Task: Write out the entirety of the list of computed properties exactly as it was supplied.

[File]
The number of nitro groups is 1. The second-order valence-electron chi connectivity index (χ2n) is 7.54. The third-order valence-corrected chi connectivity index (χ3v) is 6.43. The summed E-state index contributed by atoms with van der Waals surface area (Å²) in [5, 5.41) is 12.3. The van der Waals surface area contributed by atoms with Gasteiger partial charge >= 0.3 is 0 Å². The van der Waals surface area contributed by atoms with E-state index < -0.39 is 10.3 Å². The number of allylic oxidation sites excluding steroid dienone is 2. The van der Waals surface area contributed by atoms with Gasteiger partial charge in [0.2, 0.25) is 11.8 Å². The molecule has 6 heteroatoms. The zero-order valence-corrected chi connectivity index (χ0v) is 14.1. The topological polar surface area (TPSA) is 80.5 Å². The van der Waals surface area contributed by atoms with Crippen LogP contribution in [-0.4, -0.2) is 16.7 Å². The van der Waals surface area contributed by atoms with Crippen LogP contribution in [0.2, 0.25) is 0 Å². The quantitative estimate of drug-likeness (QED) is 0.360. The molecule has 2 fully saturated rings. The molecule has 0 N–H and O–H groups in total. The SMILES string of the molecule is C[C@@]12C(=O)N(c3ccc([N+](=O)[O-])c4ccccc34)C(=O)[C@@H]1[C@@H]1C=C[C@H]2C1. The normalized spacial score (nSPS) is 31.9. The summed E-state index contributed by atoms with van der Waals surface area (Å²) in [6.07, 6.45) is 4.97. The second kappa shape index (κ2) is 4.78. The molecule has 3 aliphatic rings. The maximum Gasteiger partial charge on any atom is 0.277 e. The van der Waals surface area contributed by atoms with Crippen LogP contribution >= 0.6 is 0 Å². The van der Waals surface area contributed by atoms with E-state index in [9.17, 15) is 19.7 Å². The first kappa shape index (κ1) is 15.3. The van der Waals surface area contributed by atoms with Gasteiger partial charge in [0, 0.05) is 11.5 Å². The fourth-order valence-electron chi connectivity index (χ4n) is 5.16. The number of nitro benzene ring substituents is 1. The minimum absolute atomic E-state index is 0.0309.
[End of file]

The number of nitro groups is 1. The second-order valence-electron chi connectivity index (χ2n) is 7.54. The third-order valence-corrected chi connectivity index (χ3v) is 6.43. The summed E-state index contributed by atoms with van der Waals surface area (Å²) in [5, 5.41) is 12.3. The van der Waals surface area contributed by atoms with Gasteiger partial charge >= 0.3 is 0 Å². The van der Waals surface area contributed by atoms with E-state index < -0.39 is 10.3 Å². The number of allylic oxidation sites excluding steroid dienone is 2. The van der Waals surface area contributed by atoms with Gasteiger partial charge in [0.2, 0.25) is 11.8 Å². The molecule has 6 heteroatoms. The zero-order valence-corrected chi connectivity index (χ0v) is 14.1. The topological polar surface area (TPSA) is 80.5 Å². The van der Waals surface area contributed by atoms with Crippen LogP contribution in [-0.4, -0.2) is 16.7 Å². The van der Waals surface area contributed by atoms with Crippen LogP contribution in [0.2, 0.25) is 0 Å². The quantitative estimate of drug-likeness (QED) is 0.360. The molecule has 2 fully saturated rings. The molecule has 0 N–H and O–H groups in total. The SMILES string of the molecule is C[C@@]12C(=O)N(c3ccc([N+](=O)[O-])c4ccccc34)C(=O)[C@@H]1[C@@H]1C=C[C@H]2C1. The normalized spacial score (nSPS) is 31.9. The summed E-state index contributed by atoms with van der Waals surface area (Å²) in [6.07, 6.45) is 4.97. The second kappa shape index (κ2) is 4.78. The molecule has 3 aliphatic rings. The maximum Gasteiger partial charge on any atom is 0.277 e. The van der Waals surface area contributed by atoms with Crippen LogP contribution >= 0.6 is 0 Å². The van der Waals surface area contributed by atoms with E-state index in [9.17, 15) is 19.7 Å². The first kappa shape index (κ1) is 15.3. The van der Waals surface area contributed by atoms with Gasteiger partial charge in [0, 0.05) is 11.5 Å². The fourth-order valence-electron chi connectivity index (χ4n) is 5.16. The number of nitro benzene ring substituents is 1. The minimum absolute atomic E-state index is 0.0309.